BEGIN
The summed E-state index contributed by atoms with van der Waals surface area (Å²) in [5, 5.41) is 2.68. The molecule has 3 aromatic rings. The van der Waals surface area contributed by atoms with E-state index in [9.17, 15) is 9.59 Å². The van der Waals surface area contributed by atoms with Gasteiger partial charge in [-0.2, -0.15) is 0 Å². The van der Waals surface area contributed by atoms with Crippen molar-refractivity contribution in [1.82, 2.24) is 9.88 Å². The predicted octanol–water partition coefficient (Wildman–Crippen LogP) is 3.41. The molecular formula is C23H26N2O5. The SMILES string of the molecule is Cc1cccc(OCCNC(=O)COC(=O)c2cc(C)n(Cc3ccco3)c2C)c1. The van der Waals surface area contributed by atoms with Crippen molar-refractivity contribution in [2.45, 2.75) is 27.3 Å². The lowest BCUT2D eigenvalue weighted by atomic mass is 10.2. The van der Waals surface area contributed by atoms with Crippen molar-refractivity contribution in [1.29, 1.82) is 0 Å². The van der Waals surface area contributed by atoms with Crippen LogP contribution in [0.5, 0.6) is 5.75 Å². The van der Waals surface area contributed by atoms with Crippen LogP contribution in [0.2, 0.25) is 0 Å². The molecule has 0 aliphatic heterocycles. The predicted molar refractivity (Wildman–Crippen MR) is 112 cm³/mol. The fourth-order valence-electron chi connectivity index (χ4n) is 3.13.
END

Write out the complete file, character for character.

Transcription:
The summed E-state index contributed by atoms with van der Waals surface area (Å²) in [5, 5.41) is 2.68. The molecule has 3 aromatic rings. The van der Waals surface area contributed by atoms with E-state index in [9.17, 15) is 9.59 Å². The van der Waals surface area contributed by atoms with Gasteiger partial charge in [-0.2, -0.15) is 0 Å². The van der Waals surface area contributed by atoms with Crippen molar-refractivity contribution in [1.82, 2.24) is 9.88 Å². The predicted octanol–water partition coefficient (Wildman–Crippen LogP) is 3.41. The molecular formula is C23H26N2O5. The SMILES string of the molecule is Cc1cccc(OCCNC(=O)COC(=O)c2cc(C)n(Cc3ccco3)c2C)c1. The van der Waals surface area contributed by atoms with Crippen molar-refractivity contribution in [2.45, 2.75) is 27.3 Å². The lowest BCUT2D eigenvalue weighted by atomic mass is 10.2. The van der Waals surface area contributed by atoms with Crippen molar-refractivity contribution in [1.29, 1.82) is 0 Å². The van der Waals surface area contributed by atoms with Crippen LogP contribution in [0.5, 0.6) is 5.75 Å². The van der Waals surface area contributed by atoms with Crippen LogP contribution in [0.2, 0.25) is 0 Å². The molecule has 0 aliphatic heterocycles. The predicted molar refractivity (Wildman–Crippen MR) is 112 cm³/mol. The fourth-order valence-electron chi connectivity index (χ4n) is 3.13.